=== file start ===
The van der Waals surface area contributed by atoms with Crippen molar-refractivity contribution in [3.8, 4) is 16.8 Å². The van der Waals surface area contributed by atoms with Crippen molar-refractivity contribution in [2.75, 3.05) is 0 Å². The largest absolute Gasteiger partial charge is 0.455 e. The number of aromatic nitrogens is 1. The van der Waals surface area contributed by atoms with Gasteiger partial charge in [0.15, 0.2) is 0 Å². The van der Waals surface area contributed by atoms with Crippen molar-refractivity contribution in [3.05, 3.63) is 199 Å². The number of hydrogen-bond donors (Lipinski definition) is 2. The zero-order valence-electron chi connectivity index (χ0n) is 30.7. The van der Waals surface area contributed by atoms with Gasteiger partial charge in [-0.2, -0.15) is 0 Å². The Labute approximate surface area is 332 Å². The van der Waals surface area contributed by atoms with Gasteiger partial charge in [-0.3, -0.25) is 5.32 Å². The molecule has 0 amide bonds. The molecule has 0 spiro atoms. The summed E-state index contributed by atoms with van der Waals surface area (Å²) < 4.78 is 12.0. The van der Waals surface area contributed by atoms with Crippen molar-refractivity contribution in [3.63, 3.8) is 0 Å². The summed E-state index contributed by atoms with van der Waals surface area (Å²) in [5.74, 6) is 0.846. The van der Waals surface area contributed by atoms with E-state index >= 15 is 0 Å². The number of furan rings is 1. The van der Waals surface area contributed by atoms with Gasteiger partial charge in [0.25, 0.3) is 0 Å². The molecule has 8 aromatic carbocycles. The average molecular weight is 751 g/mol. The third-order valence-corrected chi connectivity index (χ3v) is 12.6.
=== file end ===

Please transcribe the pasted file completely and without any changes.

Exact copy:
The van der Waals surface area contributed by atoms with Crippen molar-refractivity contribution in [3.8, 4) is 16.8 Å². The van der Waals surface area contributed by atoms with Crippen molar-refractivity contribution in [2.75, 3.05) is 0 Å². The largest absolute Gasteiger partial charge is 0.455 e. The number of aromatic nitrogens is 1. The van der Waals surface area contributed by atoms with Gasteiger partial charge in [0.15, 0.2) is 0 Å². The van der Waals surface area contributed by atoms with Crippen molar-refractivity contribution in [3.05, 3.63) is 199 Å². The number of hydrogen-bond donors (Lipinski definition) is 2. The zero-order valence-electron chi connectivity index (χ0n) is 30.7. The van der Waals surface area contributed by atoms with Gasteiger partial charge in [-0.2, -0.15) is 0 Å². The Labute approximate surface area is 332 Å². The van der Waals surface area contributed by atoms with Gasteiger partial charge in [-0.3, -0.25) is 5.32 Å². The molecule has 0 amide bonds. The molecule has 0 spiro atoms. The summed E-state index contributed by atoms with van der Waals surface area (Å²) < 4.78 is 12.0. The van der Waals surface area contributed by atoms with Crippen molar-refractivity contribution in [3.63, 3.8) is 0 Å². The summed E-state index contributed by atoms with van der Waals surface area (Å²) in [5.74, 6) is 0.846. The van der Waals surface area contributed by atoms with E-state index >= 15 is 0 Å². The number of furan rings is 1. The van der Waals surface area contributed by atoms with Gasteiger partial charge in [0.25, 0.3) is 0 Å². The molecule has 8 aromatic carbocycles. The average molecular weight is 751 g/mol. The third-order valence-corrected chi connectivity index (χ3v) is 12.6.